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Effects of Odors on Mood and Behavior: Aromatherapy and Related Effects

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The Human Sense of Smell

Abstract

It goes without saying that any sense modality provides information to an organism so that environmental events may be perceived and acted upon. The sense of smell is no exception, and smells can influence behavior in many ways, some quite obvious. We smell burning food and change the setting on the oven. We smell mercaptans and call the gas company about a leak. A trained dairy judge smells methional, decides that a milk sample has been oxidized by light, concludes that the consumer will find this objectionable, and deducts an appropriate number of points from the grade. These are common examples of how humans use their noses as sources of useful information. Recently, the idea that odors can cause changes in emotional states or moods, and that such changes have physiological correlates, has been discussed in the literature on olfaction and perfumery.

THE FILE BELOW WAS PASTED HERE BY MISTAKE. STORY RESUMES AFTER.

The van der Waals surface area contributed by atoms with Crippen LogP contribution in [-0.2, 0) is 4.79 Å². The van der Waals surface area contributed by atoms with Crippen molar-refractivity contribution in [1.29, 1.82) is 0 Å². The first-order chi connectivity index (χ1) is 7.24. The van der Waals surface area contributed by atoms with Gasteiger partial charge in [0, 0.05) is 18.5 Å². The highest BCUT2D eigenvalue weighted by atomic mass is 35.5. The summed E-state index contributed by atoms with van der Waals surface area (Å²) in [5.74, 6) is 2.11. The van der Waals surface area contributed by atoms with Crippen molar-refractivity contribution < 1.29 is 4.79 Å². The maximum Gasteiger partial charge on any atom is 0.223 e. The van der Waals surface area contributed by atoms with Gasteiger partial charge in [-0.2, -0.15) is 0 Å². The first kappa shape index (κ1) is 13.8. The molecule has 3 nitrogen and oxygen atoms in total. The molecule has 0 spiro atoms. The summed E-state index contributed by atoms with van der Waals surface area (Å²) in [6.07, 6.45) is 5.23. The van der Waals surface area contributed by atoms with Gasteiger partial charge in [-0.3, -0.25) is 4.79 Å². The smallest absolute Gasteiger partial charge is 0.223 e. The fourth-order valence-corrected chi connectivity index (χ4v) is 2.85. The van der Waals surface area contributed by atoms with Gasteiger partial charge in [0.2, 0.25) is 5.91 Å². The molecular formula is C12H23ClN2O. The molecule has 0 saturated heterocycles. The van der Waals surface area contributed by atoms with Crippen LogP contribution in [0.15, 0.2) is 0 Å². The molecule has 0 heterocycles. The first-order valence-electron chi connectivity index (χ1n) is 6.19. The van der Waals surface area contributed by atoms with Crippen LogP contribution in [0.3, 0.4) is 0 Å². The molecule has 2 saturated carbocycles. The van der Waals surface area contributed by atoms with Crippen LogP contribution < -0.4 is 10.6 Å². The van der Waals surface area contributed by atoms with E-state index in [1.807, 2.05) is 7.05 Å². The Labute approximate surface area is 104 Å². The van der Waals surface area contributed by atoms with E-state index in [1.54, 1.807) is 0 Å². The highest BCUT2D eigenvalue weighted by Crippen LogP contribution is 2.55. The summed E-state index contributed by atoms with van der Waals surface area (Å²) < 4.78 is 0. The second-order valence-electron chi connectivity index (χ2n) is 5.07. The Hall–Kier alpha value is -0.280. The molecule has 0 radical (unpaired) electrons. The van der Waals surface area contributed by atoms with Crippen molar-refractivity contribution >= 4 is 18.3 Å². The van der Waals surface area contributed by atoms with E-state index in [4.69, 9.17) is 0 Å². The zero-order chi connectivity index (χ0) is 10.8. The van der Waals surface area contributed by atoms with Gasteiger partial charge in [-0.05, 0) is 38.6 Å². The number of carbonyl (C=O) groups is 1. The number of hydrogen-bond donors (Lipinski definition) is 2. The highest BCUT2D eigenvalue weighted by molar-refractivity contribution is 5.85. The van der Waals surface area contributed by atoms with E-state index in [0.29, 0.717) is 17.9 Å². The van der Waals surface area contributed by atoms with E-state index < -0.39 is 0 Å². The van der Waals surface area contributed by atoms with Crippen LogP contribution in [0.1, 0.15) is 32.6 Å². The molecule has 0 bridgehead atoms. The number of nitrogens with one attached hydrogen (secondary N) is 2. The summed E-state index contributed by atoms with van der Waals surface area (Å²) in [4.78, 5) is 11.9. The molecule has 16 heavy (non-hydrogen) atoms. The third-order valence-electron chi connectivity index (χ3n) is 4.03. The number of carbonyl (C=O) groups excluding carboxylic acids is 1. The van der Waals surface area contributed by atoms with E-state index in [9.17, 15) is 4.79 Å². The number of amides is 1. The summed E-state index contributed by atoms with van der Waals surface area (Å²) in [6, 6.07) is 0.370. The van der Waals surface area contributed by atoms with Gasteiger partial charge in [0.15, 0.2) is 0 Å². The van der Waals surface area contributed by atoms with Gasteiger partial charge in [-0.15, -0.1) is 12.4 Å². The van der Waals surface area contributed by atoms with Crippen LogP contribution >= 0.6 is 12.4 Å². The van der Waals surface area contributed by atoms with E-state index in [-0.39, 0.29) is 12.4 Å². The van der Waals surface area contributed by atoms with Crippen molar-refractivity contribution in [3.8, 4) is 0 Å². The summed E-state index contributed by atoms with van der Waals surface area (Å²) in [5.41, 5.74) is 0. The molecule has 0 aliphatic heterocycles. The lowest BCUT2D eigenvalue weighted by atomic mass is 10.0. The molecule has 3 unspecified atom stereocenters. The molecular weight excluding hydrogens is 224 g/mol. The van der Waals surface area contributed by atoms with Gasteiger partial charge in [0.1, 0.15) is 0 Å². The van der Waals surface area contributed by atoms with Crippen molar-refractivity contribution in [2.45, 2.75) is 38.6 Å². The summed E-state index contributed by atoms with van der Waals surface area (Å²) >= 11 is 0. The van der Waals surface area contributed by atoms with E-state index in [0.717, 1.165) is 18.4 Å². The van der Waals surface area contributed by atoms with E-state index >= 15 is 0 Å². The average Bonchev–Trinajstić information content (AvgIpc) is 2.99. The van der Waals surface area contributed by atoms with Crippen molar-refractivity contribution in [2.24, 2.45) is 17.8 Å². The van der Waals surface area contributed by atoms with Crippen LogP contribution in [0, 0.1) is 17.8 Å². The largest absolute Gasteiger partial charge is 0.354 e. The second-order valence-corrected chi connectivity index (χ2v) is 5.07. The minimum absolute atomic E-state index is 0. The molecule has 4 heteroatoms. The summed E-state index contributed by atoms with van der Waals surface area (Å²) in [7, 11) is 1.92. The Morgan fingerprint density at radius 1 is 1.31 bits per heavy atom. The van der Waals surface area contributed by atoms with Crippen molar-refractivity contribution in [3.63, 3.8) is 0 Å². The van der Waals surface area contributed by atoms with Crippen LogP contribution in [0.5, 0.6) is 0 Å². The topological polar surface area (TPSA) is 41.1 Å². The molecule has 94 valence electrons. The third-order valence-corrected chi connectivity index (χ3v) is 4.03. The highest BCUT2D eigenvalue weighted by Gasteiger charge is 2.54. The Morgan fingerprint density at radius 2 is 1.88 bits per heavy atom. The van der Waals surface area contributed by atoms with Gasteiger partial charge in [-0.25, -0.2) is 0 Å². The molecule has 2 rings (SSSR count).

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© 1991 Springer-Verlag Berlin Heidelberg

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Lawless, H. (1991). Effects of Odors on Mood and Behavior: Aromatherapy and Related Effects. In: Laing, D.G., Doty, R.L., Breipohl, W. (eds) The Human Sense of Smell. Springer, Berlin, Heidelberg. https://doi.org/10.1007/978-3-642-76223-9_17

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  • DOI: https://doi.org/10.1007/978-3-642-76223-9_17

  • Publisher Name: Springer, Berlin, Heidelberg

  • Print ISBN: 978-3-642-76225-3

  • Online ISBN: 978-3-642-76223-9

  • eBook Packages: Springer Book Archive

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